The UK’s second-largest supermarket chain, Sainsbury’s, has made a start with their plan to exchange their normal plastic mushroom packaging punnets, for cardboard punnets. This switch to alternative materials will be extremely beneficial to the environment, the consumers and the supermarket.
The switch has already begun and so far, these eco-friendly packages are being put to use within the Sainsbury’s and SO Organic mushroom section. The plan encompasses these packages being distributed to the Taste the Difference line within the near future as well. The plan also spreads to the ideal that all 13 of Sainsbury’s own-brand mushroom varieties will be packaged in the new cardboard punnets by the end of January. The variety of mushrooms includes, whole baby button, closed cup, organic and chestnut mushrooms. This will be an excellent step forwards for the supermarket chain, as it will result in the elimination of more than 775 metric tons of plastic per year. This is equivalent to reducing over 52 million pieces of plastic waste, through simply switching to cardboard punnets.
The cardboard punnets will also involve the use of film; however, Sainsbury’s has also made this packaging design much more environmentally friendly. The film can be recycled through customers giving it to the flexible packaging recycling points, which are now based at all Sainsbury’s supermarkets. This is an excellent design, which substantially benefits the environment, whilst also placing Sainsbury’s in the position of the first UK retailer to implement a widely used action, which focuses on vegetable packaging. It has been stated that this movement is the largest single reduction of plastic usage, within retailer’s history.
Furthermore, this change is not only occurring within the food sector of the supermarket, but last year plastic free packaging also appeared in use for all of Sainsbury’s own-brand toilet paper and kitchen towels. The switch has taken off somewhat rapidly as it is part of the response to the UK government’s Autumn statement, which made some changes around the obligation of plastic packaging tax. However, whilst this switch in packaging design does respond to the government’s announcement, it also highlights just how big Sainsbury’s commitment to becoming environmentally conscious is. The switch follows previous steps the company has made to become more environmentally friendly and reduce the amount of plastic waste, such as in 2019 when they removed plastic trays from their asparagus packaging, or in 2020 when they did the same thing to their tomatoes. Sainsbury’s has also continued the trend of reducing plastic waste through the elimination of single-use plastic lids from dairy products, they have stopped packaging ready meals in black plastic, they no longer provide plastic bags for bakery or produce packing and finally they were also the first UK retailer to stop plastic trays being used for minced beef and have chosen to use vacuum packaging on the meat product instead.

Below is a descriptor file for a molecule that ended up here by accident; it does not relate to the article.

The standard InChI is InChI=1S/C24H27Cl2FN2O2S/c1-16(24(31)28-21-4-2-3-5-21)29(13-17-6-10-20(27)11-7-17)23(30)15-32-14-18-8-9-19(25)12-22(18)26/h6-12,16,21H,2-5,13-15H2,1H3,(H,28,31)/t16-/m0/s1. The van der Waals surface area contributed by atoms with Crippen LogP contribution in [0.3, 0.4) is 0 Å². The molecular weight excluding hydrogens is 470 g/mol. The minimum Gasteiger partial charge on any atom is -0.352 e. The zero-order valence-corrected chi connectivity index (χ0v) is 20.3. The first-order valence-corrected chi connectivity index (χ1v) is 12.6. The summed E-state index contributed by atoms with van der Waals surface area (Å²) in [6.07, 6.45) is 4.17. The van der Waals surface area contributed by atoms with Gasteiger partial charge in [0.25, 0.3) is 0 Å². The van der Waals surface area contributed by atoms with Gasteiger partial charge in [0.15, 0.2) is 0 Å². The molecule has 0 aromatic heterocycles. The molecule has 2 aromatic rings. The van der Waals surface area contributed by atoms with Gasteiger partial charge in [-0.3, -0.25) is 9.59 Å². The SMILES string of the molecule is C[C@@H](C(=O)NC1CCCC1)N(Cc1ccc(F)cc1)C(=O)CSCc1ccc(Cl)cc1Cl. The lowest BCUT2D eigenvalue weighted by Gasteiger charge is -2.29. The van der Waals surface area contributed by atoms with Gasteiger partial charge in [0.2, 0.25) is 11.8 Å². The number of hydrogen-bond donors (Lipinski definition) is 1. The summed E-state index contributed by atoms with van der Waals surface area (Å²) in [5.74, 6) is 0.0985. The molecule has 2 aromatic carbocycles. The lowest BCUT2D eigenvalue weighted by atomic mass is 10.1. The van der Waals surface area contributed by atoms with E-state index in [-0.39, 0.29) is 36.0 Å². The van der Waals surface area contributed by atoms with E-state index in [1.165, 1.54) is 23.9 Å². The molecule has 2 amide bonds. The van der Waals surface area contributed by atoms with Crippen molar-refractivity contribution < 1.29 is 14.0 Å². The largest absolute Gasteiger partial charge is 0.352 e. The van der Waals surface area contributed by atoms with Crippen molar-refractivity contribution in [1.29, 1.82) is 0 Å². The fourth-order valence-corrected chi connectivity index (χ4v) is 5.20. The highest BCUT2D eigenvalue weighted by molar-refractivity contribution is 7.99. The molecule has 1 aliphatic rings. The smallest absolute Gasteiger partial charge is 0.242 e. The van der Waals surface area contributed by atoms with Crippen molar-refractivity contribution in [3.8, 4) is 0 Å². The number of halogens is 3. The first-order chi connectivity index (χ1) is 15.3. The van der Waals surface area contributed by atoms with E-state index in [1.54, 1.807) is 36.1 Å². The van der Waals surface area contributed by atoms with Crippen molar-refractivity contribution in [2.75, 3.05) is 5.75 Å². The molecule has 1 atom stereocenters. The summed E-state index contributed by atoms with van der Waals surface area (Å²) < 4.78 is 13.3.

Director of product and innovation at Sainsbury’s, Claire Hughes, commented, “We are delighted to introduce cardboard punnets for our own-brand mushrooms. Making a collective effort with suppliers to increase recycled content and recyclability for all customers has helped achieve our biggest ever plastics removal so far. We are trying to reduce plastic packaging across our own brand ranges. The initiative reflects our commitment toward a healthier and more sustainable future as we continue to look at ways to innovate our packaging and reduce and replace plastic where possible.”